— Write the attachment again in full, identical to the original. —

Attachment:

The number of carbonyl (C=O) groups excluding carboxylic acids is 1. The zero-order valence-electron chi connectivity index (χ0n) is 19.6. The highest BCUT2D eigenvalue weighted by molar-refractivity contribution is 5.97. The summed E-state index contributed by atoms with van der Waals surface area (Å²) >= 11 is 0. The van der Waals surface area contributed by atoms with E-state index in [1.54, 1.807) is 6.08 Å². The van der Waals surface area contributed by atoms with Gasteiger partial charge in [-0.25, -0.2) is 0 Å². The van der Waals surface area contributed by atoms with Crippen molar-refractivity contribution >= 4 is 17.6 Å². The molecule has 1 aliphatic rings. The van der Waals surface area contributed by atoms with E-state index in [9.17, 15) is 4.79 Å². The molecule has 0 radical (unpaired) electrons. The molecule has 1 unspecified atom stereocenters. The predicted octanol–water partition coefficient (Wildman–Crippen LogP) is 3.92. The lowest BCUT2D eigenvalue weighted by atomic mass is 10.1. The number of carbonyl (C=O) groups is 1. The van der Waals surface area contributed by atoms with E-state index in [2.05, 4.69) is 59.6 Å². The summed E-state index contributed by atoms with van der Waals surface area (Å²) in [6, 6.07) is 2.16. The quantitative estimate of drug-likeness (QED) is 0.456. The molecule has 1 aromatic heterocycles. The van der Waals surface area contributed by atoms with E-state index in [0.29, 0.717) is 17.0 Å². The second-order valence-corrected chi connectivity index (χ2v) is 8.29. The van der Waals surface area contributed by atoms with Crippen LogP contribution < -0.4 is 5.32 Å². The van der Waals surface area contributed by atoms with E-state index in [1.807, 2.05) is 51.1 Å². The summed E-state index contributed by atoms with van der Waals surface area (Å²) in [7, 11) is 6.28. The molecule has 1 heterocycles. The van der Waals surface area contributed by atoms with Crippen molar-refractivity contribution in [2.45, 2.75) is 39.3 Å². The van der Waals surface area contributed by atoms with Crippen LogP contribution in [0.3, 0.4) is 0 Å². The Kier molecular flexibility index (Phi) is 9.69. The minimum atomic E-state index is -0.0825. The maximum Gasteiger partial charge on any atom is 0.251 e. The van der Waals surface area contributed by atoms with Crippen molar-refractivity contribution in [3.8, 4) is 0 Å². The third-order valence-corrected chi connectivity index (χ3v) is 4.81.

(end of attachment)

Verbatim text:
The number of carbonyl (C=O) groups excluding carboxylic acids is 1. The zero-order valence-electron chi connectivity index (χ0n) is 19.6. The highest BCUT2D eigenvalue weighted by molar-refractivity contribution is 5.97. The summed E-state index contributed by atoms with van der Waals surface area (Å²) >= 11 is 0. The van der Waals surface area contributed by atoms with E-state index in [1.54, 1.807) is 6.08 Å². The van der Waals surface area contributed by atoms with Gasteiger partial charge in [-0.25, -0.2) is 0 Å². The van der Waals surface area contributed by atoms with Crippen molar-refractivity contribution >= 4 is 17.6 Å². The molecule has 1 aliphatic rings. The van der Waals surface area contributed by atoms with E-state index in [9.17, 15) is 4.79 Å². The molecule has 0 radical (unpaired) electrons. The molecule has 1 unspecified atom stereocenters. The predicted octanol–water partition coefficient (Wildman–Crippen LogP) is 3.92. The lowest BCUT2D eigenvalue weighted by atomic mass is 10.1. The number of carbonyl (C=O) groups is 1. The van der Waals surface area contributed by atoms with E-state index in [2.05, 4.69) is 59.6 Å². The summed E-state index contributed by atoms with van der Waals surface area (Å²) in [6, 6.07) is 2.16. The quantitative estimate of drug-likeness (QED) is 0.456. The molecule has 1 aromatic heterocycles. The van der Waals surface area contributed by atoms with E-state index in [0.29, 0.717) is 17.0 Å². The second-order valence-corrected chi connectivity index (χ2v) is 8.29. The van der Waals surface area contributed by atoms with Crippen LogP contribution < -0.4 is 5.32 Å². The van der Waals surface area contributed by atoms with E-state index in [1.807, 2.05) is 51.1 Å². The summed E-state index contributed by atoms with van der Waals surface area (Å²) in [7, 11) is 6.28. The molecule has 1 heterocycles. The van der Waals surface area contributed by atoms with Crippen molar-refractivity contribution in [2.45, 2.75) is 39.3 Å². The van der Waals surface area contributed by atoms with Crippen LogP contribution in [0.3, 0.4) is 0 Å². The Kier molecular flexibility index (Phi) is 9.69. The minimum atomic E-state index is -0.0825. The maximum Gasteiger partial charge on any atom is 0.251 e. The van der Waals surface area contributed by atoms with Crippen molar-refractivity contribution in [3.8, 4) is 0 Å². The third-order valence-corrected chi connectivity index (χ3v) is 4.81.